But, you have to do a little work to new vehicles, thanks to the EPA. New cars don't run as efficiently as they could because they have to comply with EPA regs for cold start pollutants in a wide variety of conditions, 100 degrees at sea level to below freezing at 4,000' of altitude. This means that many compromises need to be made, and efficiency suffers. I've written about this before here and here.
Due to the above mentioned EPA regs, on most new vehicles sold in the US the consumer is left to make changes to the intake and the exhaust of their vehicle. I've done this to almost every vehicle I've owned in the last decade. In fact, when I last owned a Harley, a 2001 model, this was referred to as the "Harley Tax". I've found that phrase is no longer in common parlance though. But the term implies the consumer has to pay extra due to government regulation, which is pretty spot on.
So, I had this new bike, I needed to pay the Harley Tax since it did not run smooth with small throttle inputs. Of course there are many companies that want to sell you kits to do this, but I'm a DIY sorta guy, and cheap to boot. So I ordered some special hollow bolts, a new intake backing plate, a K&N filter and some misc hardware from my local independent hardware store and I replicated one of the kits for much less money. It's not pretty, but it's functional. I may craft some sort of cover for it at some point, but for now it works fine.
The exhaust was more challenging. I pulled the stock mufflers, and decided to see what was inside. I figured I could use the shell, as it's quite nice and heavily chromed. I was right! After drilling out 3 rivets on each muffler I was able to knock out the baffles. The stock baffles are about a foot and a half long have tiny holes and are wrapped in two layers of fiberglass. Alas, I neglected to snap a pic of them in their stock form. I ran the bike a bit with no mufflers, and with the empty mufflers installed, and it wasn't as loud as I'd expect. The catalytic converter quiets the sound down quite a bit, but without any baffling the engine didn't run right. It stumbled a bit at idle and popped like a drum solo on any sort of deceleration.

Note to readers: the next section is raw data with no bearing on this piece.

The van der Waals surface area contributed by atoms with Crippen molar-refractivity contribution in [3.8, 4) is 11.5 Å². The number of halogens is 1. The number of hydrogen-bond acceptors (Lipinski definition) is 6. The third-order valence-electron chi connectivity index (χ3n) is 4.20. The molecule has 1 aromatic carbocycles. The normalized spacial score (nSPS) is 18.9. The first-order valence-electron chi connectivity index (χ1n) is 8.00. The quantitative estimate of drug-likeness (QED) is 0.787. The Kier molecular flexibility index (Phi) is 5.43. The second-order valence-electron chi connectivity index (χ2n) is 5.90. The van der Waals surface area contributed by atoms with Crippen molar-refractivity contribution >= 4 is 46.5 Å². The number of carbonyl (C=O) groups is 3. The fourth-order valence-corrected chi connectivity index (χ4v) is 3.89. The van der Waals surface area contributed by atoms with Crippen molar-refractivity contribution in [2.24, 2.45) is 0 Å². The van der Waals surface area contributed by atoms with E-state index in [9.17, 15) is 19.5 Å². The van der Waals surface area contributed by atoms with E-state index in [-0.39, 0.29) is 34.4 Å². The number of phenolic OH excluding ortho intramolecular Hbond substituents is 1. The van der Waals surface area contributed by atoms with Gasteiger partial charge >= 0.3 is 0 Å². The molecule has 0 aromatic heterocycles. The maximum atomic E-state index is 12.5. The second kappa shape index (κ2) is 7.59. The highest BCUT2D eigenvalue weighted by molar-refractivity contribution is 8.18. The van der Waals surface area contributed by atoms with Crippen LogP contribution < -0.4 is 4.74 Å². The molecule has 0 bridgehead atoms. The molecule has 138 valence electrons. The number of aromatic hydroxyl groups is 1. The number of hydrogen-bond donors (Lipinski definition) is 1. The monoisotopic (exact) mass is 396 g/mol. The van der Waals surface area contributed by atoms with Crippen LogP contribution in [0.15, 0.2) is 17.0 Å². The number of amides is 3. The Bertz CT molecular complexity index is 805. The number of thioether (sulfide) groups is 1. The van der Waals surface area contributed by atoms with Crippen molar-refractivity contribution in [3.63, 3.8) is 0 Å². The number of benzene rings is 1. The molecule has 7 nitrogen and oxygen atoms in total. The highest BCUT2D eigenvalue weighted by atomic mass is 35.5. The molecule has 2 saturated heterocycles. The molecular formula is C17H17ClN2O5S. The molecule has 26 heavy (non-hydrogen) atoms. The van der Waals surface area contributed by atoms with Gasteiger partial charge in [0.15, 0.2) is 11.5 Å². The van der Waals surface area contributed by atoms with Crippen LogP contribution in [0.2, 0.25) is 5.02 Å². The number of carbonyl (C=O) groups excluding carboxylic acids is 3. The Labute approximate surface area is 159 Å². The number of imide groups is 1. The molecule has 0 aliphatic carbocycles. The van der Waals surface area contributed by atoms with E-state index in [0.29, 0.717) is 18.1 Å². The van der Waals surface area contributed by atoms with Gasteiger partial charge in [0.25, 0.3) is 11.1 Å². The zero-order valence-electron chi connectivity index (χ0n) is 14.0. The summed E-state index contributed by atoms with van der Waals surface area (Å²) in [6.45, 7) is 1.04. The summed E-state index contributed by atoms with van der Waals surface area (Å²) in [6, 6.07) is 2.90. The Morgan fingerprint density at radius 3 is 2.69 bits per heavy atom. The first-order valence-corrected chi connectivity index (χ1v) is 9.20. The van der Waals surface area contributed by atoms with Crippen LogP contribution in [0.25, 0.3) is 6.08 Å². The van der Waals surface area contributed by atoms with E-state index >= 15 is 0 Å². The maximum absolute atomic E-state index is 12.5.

|First try at modded baffles|
Now, by too quiet I mean quieter than just about every other Harley on the road. It was well quieter than an evo or twin cam running Cycle Shack mufflers with baffles. You couldn't hear it run next to a bike with drag pipes.
|That paint comes right off when you rub it with concrete!|
Of course, I didn't have the mufflers painted for two weeks before I drug them in a turn, scraping them. Oh well, if you ride a bike it's going to not be in showroom condition. I don't mind scrapes in pipes at all, except for when they start to rust. And since this is the stock exhaust, it's not like I have any money tied up in it.
So at the moment I've got a solo seat on it and wrapped the header and mid pipe, and painted the stock muffler shells black with hi-temp paint. It's not holding up well, mostly because I painted it like 12 hours before I installed and ran the bike. I should have waited at least 24. I'll have to pull 'em off again and redo them if I keep them, but the plan is for my friend to help me make a custom muffler. We'll see which happens first. In this picture you can see the plain K&N filter, I'll probably make a cover for it at some point, but it works well enough now. I'm thinking about trying my hand at metal working and seeing what I can come up with.
I'm impressed so far with the handling and the power of this bike. It's not as fast as my old V-Rod, but it's fast enough and much more comfy for a passenger. It's also quite a bit lower, which is nice for carrying a passenger who may be fidgety. So far I'm pretty happy with it.